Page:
2002 sales: $64 million—"a relatively slow year. I think I’m going to top $100 million this year, which is what I shoot for.”
Biggest deal: Peter Guber’s full-floor apartment at 944 Fifth, sold to a Goldman Sachs partner for about $14 million in 1999—then a record-breaking deal.
The details: About to close on Steve Jobs’s duplex penthouse in the San Remo for slightly less than the ask price of $14.9 million; Bono is buying. Also made what was then the largest-ever Hamptons deal, $10 million for the Gwathmey Siegel–designed Toad Hall. Brags that he’s had only one co-op-board turndown in twenty years. Lives in a Trump building on the West Side. Used to produce videos for the Jacksons and Julio Iglesias; his very first sale was an East 18th Street townhouse to Wynton Marsalis. Drives a Ferrari, wears a lot of black leather. Married to his Russian former dance instructor. Used to hang out with Andy Warhol, and sold Andy’s townhouse to MTV’s Tom Freston.

Carrie Chiang
The Corcoran Group
2002 sales: $156 million.
Biggest deal: That $50 million Lycée Français deal with Sharon E. Baum.
The details: Was born in Shanghai, was raised in Hong Kong, and lived in Brazil before moving here with her husband and three kids. Known for East Side townhouses and especially condos, but also shows properties in Tribeca and Soho (with five assistants and a personal driver). Recent sales include P. Diddy’s $12 million house at 813 Park. Lives in Trump Palace; is a fanatically competitive ballroom dancer. Celebrity clients include Barbra Streisand and various members of the Johnson & Johnson family.

Barbara Fox
Fox Residential Group
2002 sales: About $50 million.
Biggest deal: A $10 million, four-bedroom Fifth Avenue co-op a few years ago. “I don’t do the $35 million deals.”
The details: Fox’s boutique firm, founded in 1989 with four brokers, now employs 40. She’s sold to Walter and Betsy Cronkite and Robert Redford. The North Carolina native, who retains her twang, founded WOOF!, a dog-rescue organization, in honor of her “children,” dog Lucy and cat Winky, who share an Upper West Side townhouse with Fox and her husband, a retired Skadden, Arps partner.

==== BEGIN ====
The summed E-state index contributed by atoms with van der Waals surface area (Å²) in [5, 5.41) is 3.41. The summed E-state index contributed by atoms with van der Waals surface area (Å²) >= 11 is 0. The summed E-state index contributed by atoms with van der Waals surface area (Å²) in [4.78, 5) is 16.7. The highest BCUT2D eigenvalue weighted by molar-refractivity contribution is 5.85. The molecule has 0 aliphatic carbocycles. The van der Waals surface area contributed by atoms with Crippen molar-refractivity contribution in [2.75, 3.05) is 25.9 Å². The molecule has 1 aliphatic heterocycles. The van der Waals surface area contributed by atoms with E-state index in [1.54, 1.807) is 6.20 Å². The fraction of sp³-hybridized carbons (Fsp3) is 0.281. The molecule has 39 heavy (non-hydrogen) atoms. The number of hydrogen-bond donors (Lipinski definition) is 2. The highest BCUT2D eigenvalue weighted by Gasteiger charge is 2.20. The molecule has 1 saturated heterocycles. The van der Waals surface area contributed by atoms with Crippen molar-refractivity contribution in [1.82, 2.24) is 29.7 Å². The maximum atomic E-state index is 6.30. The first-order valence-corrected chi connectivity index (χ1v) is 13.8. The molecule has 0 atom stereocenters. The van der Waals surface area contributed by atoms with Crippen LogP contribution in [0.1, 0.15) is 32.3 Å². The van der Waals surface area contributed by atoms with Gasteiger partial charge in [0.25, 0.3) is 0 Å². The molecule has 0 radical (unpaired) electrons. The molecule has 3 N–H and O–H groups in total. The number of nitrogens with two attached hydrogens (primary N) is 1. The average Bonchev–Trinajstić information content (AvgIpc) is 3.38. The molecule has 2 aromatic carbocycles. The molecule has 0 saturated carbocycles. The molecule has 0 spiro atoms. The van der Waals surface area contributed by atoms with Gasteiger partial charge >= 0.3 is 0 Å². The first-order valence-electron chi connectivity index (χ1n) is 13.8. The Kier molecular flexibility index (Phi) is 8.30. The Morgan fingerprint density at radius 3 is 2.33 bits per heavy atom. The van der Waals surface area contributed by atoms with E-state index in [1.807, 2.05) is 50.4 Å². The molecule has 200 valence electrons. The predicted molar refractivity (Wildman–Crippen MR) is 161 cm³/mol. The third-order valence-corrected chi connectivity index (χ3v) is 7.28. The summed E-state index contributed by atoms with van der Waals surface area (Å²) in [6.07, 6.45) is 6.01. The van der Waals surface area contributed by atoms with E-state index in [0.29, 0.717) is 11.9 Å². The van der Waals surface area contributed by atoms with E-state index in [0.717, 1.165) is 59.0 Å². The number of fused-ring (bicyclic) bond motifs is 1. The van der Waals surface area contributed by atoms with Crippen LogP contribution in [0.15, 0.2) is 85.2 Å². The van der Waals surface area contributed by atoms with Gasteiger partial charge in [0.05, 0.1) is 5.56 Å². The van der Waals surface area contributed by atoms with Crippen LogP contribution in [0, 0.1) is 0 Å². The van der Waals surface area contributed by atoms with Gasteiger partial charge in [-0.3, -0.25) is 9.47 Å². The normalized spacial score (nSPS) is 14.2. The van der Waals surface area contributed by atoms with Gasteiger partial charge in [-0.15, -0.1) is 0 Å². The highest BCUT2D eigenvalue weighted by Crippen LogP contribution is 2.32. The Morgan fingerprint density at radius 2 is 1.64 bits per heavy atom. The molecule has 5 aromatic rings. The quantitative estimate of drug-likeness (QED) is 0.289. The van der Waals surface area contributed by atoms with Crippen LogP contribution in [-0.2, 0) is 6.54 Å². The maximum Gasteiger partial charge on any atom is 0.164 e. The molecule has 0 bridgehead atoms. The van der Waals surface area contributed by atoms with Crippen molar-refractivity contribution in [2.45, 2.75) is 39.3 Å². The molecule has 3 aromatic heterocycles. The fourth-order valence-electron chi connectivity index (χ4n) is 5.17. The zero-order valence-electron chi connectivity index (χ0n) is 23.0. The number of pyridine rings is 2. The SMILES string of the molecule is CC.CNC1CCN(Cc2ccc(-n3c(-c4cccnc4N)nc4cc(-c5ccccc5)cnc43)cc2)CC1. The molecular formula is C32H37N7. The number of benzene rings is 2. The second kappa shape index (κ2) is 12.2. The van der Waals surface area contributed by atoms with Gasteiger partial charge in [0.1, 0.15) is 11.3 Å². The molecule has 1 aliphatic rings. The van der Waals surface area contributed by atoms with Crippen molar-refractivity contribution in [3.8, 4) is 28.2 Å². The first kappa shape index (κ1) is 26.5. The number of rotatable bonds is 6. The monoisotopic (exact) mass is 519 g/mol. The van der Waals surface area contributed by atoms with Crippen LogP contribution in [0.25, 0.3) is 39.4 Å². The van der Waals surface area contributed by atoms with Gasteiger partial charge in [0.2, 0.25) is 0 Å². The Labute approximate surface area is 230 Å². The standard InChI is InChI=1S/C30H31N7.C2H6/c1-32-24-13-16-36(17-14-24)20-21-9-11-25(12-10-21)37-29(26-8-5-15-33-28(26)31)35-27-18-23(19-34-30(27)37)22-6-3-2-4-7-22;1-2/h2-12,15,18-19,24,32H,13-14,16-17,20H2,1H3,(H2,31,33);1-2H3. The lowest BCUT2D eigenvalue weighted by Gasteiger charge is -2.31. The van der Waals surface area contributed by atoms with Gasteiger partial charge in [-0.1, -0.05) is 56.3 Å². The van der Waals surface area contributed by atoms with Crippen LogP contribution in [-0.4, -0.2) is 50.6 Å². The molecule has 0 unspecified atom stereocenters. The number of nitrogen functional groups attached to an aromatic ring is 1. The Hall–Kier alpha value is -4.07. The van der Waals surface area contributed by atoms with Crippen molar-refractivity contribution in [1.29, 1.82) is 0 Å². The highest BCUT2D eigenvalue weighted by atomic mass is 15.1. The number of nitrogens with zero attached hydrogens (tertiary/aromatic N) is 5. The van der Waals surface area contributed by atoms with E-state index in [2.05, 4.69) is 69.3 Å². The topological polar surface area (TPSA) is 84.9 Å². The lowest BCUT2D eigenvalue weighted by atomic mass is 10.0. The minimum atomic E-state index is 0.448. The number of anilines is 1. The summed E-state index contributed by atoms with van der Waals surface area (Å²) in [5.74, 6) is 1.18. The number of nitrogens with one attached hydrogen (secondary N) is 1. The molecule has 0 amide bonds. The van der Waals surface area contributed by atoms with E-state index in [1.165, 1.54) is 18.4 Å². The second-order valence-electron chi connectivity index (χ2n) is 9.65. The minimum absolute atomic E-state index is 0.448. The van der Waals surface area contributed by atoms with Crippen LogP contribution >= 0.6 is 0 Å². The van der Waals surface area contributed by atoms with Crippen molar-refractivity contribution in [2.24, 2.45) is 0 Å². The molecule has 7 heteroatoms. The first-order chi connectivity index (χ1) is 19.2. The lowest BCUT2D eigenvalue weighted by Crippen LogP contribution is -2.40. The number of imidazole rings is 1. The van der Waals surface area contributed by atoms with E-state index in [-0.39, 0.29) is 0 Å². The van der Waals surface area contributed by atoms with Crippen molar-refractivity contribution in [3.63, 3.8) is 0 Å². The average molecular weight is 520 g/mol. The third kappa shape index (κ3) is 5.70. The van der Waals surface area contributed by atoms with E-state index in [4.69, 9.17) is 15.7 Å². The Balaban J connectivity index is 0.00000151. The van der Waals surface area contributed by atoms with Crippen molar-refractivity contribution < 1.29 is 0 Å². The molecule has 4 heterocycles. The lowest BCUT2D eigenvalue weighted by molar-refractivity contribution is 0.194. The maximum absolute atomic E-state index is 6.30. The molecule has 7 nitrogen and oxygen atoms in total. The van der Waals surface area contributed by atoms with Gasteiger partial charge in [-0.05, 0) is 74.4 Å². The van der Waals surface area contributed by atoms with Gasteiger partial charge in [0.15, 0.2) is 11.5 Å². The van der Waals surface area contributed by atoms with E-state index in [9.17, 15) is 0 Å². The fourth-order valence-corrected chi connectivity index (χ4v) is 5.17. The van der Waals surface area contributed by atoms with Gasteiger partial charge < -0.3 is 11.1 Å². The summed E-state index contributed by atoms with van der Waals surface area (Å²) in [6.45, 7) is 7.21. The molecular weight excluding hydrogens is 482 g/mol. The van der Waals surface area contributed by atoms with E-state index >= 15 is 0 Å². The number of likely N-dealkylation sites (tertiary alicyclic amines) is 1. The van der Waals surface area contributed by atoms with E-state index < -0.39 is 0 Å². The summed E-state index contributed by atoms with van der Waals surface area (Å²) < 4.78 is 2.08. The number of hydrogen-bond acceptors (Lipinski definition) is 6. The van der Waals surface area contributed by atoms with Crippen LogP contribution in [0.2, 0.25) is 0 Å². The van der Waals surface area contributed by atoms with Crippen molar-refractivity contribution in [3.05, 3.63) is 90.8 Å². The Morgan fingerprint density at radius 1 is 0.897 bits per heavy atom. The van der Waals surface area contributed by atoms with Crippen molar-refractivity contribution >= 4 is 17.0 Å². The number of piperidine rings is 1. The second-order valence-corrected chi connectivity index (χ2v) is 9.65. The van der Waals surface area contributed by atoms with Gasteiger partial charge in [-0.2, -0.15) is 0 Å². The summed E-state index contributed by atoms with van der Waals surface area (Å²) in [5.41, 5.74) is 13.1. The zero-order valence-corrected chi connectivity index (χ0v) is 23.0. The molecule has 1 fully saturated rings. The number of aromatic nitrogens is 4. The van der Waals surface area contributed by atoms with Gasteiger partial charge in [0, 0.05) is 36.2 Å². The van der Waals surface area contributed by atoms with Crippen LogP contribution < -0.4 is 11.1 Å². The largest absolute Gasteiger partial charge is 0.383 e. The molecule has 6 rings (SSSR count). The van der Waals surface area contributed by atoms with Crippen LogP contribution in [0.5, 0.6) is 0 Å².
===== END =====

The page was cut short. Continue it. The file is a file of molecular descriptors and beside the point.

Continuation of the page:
Leslie and Jed Garfield
Leslie J. Garfield & Co.
2002 sales: $58 million.
Biggest deal: The Vanderbilt Fabbri mansion on East 62nd Street, sold to the Japanese government for $21.5 million in 2000.
The details: This low-key father-and-son team deals in high-end properties, especially Upper East Side townhouses, with a strong Wall Street client list. The late Ted Ammon was a client. “I’m not a big schmoozer,” says Jed, “not one of those Hamptons types.” The son is on the board of the New York Youth Symphony, and Leslie’s on the board of MoMA. They win the Messrs. Congeniality prize from their fellow brokers—no small feat.

Deborah Grubman
The Corcoran Group
2002 sales: Won’t say, but an in-the-know source estimates $100 million.
Biggest deal: Tommy Mottola’s East 64th Street house for about $20 million.
The details: Lizzie’s stepmom recently jumped from Alice Mason, though Corcoran insists she didn’t get the rumored $1 million signing bonus. Does a ton of celebrity business, which is hardly surprising given her family connections. Couldn’t sell Edgar Bronfman Jr.’s 15,000-square-foot East 64th Street townhouse (between Fifth and Madison) last year—no takers at $40 million—but did just get the exclusive for the late Tony Fischer’s $13 million 73rd Street townhouse.